How To Not Be A Total Dick When Encountering A Cyclist On The Streets of Dallas.

In 2011, a survey conducted by the City of Dallas found that close to 80 percent of its citizens said they would bike more if Dallas had more off-street bike trails.

And while the city has been busy adding to its trail system these last three years — and plans to keep doing so, to the tune of even opening a bike trail system that will make it possible to bike all the way to Fort Worth on an off-street trail within the next few years — there’s still quite a ways for the region to go when it comes to bike safety.

In the roughly 386 square miles that make up the Dallas city limits, there are still fewer than 150 miles of buffered bike lanes, cycle tracks and multi-use pathways to be found. Meaning? For the foreseeable future, cyclists and motorists are going to have to find ways to share the road.

But, as more and more cyclists are braving the not-always-that-friendly Dallas streets, it’s the motorists that will have to make the biggest adjustments. While cyclists tend to brush up on the rules of the road before hitting the streets, motorists aren’t always so quick to study up on how to best prepare for an encounter with cyclists. That’s understandable enough; of the two, the motorist isn’t nearly as likely to die in a car-bike collision.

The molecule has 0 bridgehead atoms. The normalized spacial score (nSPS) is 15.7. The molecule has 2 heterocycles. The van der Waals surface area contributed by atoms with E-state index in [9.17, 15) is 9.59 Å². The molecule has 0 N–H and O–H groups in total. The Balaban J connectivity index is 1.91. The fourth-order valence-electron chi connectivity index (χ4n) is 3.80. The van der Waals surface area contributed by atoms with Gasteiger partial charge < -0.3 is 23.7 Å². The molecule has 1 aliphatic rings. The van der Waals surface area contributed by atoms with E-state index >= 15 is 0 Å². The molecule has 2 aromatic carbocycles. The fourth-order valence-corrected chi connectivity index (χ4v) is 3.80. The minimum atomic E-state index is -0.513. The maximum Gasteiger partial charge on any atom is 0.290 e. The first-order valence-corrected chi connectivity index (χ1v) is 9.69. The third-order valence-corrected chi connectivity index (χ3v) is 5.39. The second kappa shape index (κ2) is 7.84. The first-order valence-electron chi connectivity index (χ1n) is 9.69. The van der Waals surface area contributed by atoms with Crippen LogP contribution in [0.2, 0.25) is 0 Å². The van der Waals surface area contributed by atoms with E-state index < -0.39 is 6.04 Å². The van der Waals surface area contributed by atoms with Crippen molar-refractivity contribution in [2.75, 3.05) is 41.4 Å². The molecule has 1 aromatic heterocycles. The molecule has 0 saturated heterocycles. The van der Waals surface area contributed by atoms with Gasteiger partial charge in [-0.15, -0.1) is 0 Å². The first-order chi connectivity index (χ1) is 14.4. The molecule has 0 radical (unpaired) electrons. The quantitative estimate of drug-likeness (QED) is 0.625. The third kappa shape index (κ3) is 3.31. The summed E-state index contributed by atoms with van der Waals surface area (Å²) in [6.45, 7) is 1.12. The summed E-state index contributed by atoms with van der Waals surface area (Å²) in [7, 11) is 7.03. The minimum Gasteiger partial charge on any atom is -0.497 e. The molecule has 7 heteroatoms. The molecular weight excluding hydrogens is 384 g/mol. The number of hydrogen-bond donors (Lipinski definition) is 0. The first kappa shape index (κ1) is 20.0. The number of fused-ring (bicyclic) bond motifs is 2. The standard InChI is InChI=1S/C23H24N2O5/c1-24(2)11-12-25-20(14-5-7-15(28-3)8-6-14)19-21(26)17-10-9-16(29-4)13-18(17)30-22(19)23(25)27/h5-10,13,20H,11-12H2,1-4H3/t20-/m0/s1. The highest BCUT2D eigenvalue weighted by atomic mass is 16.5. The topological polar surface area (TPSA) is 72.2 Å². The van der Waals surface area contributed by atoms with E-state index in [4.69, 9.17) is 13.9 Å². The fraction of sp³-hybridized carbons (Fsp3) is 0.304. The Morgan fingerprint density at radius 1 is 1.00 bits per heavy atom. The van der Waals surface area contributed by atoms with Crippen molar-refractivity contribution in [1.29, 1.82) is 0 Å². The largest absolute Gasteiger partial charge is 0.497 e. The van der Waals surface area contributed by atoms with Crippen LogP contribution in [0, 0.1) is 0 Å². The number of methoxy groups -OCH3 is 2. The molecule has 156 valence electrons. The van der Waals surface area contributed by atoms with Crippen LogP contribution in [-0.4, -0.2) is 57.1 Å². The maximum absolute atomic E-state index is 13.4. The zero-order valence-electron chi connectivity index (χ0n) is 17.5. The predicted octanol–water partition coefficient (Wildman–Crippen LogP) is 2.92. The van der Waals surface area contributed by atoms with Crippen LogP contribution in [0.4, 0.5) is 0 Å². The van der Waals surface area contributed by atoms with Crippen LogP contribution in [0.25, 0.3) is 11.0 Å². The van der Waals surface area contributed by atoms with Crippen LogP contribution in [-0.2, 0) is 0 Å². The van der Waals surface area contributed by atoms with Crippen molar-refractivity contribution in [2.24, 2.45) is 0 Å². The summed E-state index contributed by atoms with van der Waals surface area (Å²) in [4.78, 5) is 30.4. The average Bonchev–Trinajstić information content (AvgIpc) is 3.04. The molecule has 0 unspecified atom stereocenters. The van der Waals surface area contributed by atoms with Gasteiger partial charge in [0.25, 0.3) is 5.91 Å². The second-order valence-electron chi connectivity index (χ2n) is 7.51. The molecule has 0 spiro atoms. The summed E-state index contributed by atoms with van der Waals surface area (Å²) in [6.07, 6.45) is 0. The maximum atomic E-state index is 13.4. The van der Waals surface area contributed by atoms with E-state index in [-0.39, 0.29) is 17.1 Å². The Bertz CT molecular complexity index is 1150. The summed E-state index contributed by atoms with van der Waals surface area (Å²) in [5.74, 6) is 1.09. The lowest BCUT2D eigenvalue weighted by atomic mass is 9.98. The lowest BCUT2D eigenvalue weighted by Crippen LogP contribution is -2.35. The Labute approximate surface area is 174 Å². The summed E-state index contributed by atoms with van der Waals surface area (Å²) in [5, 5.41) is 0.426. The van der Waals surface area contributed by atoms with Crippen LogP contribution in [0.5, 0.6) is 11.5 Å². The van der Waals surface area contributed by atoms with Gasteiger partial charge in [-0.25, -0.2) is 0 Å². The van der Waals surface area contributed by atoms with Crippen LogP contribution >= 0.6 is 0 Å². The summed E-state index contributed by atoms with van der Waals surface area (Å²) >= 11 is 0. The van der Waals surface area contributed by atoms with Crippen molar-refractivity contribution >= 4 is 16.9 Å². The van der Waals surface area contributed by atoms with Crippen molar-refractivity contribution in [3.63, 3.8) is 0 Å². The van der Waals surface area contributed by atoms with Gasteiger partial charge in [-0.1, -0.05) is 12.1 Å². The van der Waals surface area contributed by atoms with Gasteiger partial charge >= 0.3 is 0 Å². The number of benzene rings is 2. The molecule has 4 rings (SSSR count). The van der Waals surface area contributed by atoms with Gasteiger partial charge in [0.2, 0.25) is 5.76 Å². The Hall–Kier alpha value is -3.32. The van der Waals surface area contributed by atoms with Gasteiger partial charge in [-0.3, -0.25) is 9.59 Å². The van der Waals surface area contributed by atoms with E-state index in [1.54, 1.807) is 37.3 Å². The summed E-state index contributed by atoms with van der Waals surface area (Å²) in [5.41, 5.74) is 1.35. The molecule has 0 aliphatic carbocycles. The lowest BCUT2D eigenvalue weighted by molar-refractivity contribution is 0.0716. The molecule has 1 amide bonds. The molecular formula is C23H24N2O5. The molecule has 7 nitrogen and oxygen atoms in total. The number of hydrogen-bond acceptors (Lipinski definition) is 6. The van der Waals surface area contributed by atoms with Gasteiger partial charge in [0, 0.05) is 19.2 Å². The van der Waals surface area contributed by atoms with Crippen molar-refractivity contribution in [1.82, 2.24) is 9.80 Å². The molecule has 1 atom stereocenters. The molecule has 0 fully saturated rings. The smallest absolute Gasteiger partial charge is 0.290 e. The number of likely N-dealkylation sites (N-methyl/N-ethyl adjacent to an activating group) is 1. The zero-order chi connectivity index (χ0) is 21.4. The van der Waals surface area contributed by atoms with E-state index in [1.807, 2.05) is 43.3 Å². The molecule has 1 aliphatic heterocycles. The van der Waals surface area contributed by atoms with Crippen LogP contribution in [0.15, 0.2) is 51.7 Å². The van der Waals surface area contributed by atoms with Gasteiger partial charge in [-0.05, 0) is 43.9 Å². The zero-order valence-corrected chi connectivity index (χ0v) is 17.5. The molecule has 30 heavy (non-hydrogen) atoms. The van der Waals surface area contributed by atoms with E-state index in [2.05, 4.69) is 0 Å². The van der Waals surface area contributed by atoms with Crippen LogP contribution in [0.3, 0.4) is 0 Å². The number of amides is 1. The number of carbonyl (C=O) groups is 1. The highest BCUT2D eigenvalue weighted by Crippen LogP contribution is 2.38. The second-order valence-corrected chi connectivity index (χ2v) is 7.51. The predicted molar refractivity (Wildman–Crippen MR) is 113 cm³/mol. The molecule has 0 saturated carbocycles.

To that end, here are a few things to keep in mind as a motorist when you spot a biker ahead:
• By law, motorists are required to treat cyclists on the road exactly the same as they would the driver of any other slow-moving motor vehicle.
• Bicycling is permitted on all main and local streets throughout Dallas, even when no designated bike route exists and/or there are no sharrows painted in the lane.
• When passing a cyclist, you must fully vacate the lane. If you’re not sure if there’s enough room to pass, don’t.
• Cyclists can legally ride in the left lane when turning left, when passing another cyclist, or when avoiding debris and/or parked cars.
• While cyclists are required by law to obey stop signs, traffic lights and most other traffic laws and signs, be aware that, in some cases, a cyclist may not stop at a light or stop sign if they deem it safe to continue riding.

Know these rules folks. Why? Well, per Section 28-58.2 of Dallas City Code, a motorist breaking any of these rules may be subject to a fine of up to $300 — and fines are even higher if a driver injures a cyclist in the process.

These, of course, are just the tip of things to watch out for each and every time you get behind the wheel. We’ve also put together some graphics to help give you a better idea of how to best share the road with cyclists — and, y’know, how to not be a total dick out there.










Graphics by Patricia Gonzalez.

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